Plural Public Law: Relevance and Influence

I gave my inaugural lecture as the University Research Chair in Administrative Law at the University of Ottawa last month. You can watch the lecture here (after some introductory remarks from Dean Sylvestre, Chief Justice Wagner and Justice Bich). The comments from my respondents, Justice Stratas and Professor Cartier can be found here. This is the fifth and final post in a series: the first, second, third and fourth installments can be accessed here, here, here and here.

And so I turn, lastly, to relevance and influence. Much of our work — perhaps all of it — assumes that public lawyers ought to be relevant and influential. Otherwise we would not be writing and teaching but twiddling our thumbs in our offices, practicing law or simply watching time go by.

Why do we think others — our students, fellow academics, practitioners of law and members of the wider community — should listen to us, when we stand at our lecterns or sit at our keyboards? For one thing, public lawyers are concerned with the effective functioning of the institutions of government which touch ordinary people’s lives in all sorts of ways, every day. Academic concern for doctrinal rigour and coherence is, therefore, valuable — ultimately, though perhaps we are so modest that we would prefer to say it sotto voce, we want to make government work for the people it serves. Even intra-academic debates on potentially picayune points of disagreement have this (or something closely related to this) as their ultimate goal.

Beyond that, the principles we develop and derive are normatively attractive. They are good principles. Adherence to the rule of law and citizen participation, to good administration, to democracy and electoral mandates, to federalism and to separation of powers, makes for a better world. On the detailed application of these principles in different contexts reasonable minds might of course differ. But at the very least, I think it is a good thing that these principles are part of public discussion and political debate.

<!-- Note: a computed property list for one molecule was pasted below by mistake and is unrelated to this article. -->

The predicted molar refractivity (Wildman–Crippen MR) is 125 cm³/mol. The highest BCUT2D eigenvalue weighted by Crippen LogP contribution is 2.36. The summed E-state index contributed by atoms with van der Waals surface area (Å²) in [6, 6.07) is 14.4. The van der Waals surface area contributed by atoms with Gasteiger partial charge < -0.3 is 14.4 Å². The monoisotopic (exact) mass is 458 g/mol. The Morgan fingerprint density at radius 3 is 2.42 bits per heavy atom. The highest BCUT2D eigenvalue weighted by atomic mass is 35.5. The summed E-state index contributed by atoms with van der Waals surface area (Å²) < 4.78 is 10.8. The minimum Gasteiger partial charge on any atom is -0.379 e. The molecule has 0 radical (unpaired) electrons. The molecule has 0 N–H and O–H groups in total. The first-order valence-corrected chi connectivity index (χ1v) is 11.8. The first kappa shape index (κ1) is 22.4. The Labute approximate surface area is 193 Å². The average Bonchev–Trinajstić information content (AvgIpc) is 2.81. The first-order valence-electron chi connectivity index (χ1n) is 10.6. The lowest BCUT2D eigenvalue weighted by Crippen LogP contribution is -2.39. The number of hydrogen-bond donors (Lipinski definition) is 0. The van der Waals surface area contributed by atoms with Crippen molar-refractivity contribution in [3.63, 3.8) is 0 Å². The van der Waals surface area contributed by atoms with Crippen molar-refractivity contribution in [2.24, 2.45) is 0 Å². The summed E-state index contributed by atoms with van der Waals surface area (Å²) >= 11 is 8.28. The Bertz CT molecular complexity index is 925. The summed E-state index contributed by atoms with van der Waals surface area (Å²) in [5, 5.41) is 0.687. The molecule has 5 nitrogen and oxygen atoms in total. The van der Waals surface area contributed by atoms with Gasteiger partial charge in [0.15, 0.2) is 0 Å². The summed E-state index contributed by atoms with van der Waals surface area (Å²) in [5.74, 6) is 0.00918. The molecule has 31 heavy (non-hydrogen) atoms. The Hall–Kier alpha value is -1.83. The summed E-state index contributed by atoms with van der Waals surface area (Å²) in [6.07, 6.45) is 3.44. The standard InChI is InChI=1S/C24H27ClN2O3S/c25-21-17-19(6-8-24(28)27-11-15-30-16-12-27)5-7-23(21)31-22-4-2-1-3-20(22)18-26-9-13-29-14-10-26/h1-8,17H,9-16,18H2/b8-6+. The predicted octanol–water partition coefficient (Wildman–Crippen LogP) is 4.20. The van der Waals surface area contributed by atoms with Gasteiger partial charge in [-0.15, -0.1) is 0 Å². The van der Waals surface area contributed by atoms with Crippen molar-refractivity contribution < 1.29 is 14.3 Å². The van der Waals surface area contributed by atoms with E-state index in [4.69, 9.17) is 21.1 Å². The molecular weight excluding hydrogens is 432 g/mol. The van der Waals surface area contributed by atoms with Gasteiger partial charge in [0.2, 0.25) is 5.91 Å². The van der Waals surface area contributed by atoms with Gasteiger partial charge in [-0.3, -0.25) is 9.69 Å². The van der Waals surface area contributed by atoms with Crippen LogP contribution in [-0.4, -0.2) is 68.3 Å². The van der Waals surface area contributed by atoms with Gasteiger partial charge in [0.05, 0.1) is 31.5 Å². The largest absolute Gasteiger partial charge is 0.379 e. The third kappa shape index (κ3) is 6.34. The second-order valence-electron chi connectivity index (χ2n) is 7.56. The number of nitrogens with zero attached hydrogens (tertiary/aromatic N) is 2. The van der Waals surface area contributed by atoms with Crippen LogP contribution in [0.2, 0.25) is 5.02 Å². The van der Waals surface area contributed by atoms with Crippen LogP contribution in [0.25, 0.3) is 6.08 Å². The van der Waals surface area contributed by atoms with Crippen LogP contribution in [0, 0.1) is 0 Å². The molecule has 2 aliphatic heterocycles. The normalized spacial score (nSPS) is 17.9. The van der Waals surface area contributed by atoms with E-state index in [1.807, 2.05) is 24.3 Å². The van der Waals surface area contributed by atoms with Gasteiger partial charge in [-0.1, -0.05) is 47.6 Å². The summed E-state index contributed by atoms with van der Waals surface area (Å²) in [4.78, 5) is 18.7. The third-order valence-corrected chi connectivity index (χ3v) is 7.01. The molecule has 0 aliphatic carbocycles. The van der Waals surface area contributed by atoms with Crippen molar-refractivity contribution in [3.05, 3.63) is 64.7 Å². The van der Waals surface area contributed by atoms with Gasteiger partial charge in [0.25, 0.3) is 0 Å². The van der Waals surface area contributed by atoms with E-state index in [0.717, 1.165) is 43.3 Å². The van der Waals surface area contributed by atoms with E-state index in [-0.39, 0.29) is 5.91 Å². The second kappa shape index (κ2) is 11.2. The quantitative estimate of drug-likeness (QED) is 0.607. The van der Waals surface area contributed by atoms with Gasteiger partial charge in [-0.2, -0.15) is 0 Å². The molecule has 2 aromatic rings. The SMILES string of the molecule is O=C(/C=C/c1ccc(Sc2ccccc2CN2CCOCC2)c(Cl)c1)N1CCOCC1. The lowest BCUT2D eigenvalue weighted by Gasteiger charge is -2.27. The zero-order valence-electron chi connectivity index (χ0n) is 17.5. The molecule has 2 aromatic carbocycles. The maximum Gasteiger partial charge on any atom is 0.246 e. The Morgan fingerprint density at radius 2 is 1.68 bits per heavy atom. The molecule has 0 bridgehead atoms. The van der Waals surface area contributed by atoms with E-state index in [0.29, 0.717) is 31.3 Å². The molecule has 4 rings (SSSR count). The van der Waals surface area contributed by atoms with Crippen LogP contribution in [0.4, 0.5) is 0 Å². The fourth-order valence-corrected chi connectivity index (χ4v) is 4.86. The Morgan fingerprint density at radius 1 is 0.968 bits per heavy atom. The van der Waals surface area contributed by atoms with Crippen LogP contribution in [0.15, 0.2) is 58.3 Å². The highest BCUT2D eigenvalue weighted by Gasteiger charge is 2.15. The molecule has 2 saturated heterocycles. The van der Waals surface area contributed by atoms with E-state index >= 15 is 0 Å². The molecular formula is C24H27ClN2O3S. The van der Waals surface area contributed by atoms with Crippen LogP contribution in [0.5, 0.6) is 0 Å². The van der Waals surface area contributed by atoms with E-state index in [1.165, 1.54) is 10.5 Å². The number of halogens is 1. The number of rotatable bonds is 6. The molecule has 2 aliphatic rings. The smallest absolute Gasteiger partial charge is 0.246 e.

And this discussion and debate will be hugely important in the coming years. The 2020s will be marked by: designing algorithms, content moderation standards, internal review mechanisms and oversight functions for social media platforms; by developing transnational regulatory structures to manage climate change, economic contagion, mass migration and pandemics; and by integrating advanced forms of information technology, such as machine learning, into public administration.

What has plural public law, specifically, to do with public lawyers being relevant and influential in the modern world? Being relevant and influential in our fast-moving times is a challenge but one which is much easier to surmount with a principled framework to hand. Where there is a torrent of information pouring forth from a plurality of sources, a principled framework helps to manage the flow. The American Law Institute’s Restatements emerged in the early-20th century to manage an earlier increase in the volume of raw material to deal with.[1] Perhaps I cannot read the 17,000 decisions in which Dunsmuir has been cited. If I have a principled framework, drawn from a plurality of sources, inspired by a plurality of methodologies – a living tree, as it were, changing over time – the task of making sense of the volume of material is made much easier. Relevance to discussion and debate is much more attainable.

So, too, is influence. Public lawyers armed with principles – like the rule of law and good administration – derived from a plurality of sources and honed by constant exposure to a plurality of methodologies, arrive better equipped for debate and discussion on the important issues of the day: whether Facebook’s new Oversight Board has sufficient independence to play a meaningful role in the review of controversial decisions about what may or may not be posted on the company’s massive platform; whether our transnational structures for managing the movement of capital and people and responding to the problem of climate change adequately balance the need for robust controls with the economic interests of individuals and of future generations; and whether it is appropriate to use machine learning to distribute benefits to and revoke privileges from the citizenry. With principles in hand, public lawyers can make incisive contributions to political debate and public discussion on these important issues and more, being not just relevant but influential and contributing to a better world.

[1] See generally G Edward White, “The American Law Institute and the Triumph of Modernist Jurisprudence” (1987) 15 Law & History Review 1.

This content has been updated on April 2, 2020 at 14:31.